A whole new type of lens could mean slimmer phones, longer-flying drones -- even benefits for soldiers.
Credit: National Science Foundation/Karson Productions
A leaner lens.
I'm Bob Karson with the Discovery Files, from the National Science Foundation.
The latest smattering of new smartphones features better-than-ever images but until there's a lens technology breakthrough, those chunky orbs will continue to jut out as (Sound effect: psycho-type music) the dreaded 'camera bump.'
Engineers at the University of Utah just broke through. (Sound effect: small shatter) They've created a new kind of lens 20 times thinner than a human hair, a hundred times lighter and a thousand times thinner than the lens you just did a duck face into. (Sound effect: duck call) It does everything regular lenses do plus thermal imaging for seeing in the dark.
A regular curvy lens bends light to focus it, before it hits the sensor to get digitized. The new thin lens has microstructures built in, each bending the light in the right direction. Result: a dramatically thinner profile, in a design that makes 'em from lightweight plastic at reduced cost.
Don't really need thermal imaging on my smartphone might be fun, sure, but rescue crews and law enforcement equipment will be totally better with the new lens technology. (Sound effect: light battle sounds) Streamlined military night vision equipment, and (Sound effect: drone sound) lighter, longer-flying drones for night missions, search and rescue, and mapping forest fires.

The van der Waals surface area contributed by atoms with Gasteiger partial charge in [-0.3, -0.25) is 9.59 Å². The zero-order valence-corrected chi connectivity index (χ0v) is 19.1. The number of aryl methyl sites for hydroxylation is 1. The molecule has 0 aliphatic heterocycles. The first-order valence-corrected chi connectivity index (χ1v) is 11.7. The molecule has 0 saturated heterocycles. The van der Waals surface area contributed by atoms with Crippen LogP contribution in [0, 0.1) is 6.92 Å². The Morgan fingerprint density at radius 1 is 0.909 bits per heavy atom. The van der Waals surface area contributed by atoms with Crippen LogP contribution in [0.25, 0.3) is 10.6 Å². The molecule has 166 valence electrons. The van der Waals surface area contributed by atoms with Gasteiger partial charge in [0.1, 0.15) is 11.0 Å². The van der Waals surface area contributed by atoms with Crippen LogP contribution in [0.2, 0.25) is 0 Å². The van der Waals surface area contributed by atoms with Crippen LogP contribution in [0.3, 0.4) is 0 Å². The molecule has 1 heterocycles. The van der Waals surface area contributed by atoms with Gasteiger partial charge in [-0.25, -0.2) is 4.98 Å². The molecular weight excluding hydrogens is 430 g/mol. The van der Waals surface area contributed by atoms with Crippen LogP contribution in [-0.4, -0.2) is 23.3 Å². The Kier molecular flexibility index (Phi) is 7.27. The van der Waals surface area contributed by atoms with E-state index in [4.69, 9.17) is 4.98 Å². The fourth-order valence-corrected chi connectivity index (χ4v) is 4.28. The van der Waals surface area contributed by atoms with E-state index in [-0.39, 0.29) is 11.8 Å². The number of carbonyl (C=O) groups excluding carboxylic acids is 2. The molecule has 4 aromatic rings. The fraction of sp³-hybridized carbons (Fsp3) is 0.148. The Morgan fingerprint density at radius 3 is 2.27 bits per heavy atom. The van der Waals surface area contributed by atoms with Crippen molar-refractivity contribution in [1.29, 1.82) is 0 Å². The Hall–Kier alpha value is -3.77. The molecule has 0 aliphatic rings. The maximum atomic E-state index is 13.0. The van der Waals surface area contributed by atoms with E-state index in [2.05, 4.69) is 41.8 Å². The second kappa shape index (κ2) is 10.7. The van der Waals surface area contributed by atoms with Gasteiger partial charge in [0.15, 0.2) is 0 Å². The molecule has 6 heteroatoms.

Plus for all you design freaks -- new smartphones could finally dump the 'bump.'
"The discovery files" covers projects funded by the government's National Science Foundation. Federally sponsored research -- brought to you, by you! Learn more at nsf.gov or on our podcast.
Images and other media in the National Science Foundation Multimedia Gallery are available for use in print and electronic material by NSF employees, members of the media, university staff, teachers and the general public. All media in the gallery are intended for personal, educational and nonprofit/non-commercial use only.
Images credited to the National Science Foundation, a federal agency, are in the public domain. The images were created by employees of the United States Government as part of their official duties or prepared by contractors as "works for hire" for NSF. You may freely use NSF-credited images and, at your discretion, credit NSF with a "Courtesy: National Science Foundation" notation.
Additional information about general usage can be found in Conditions.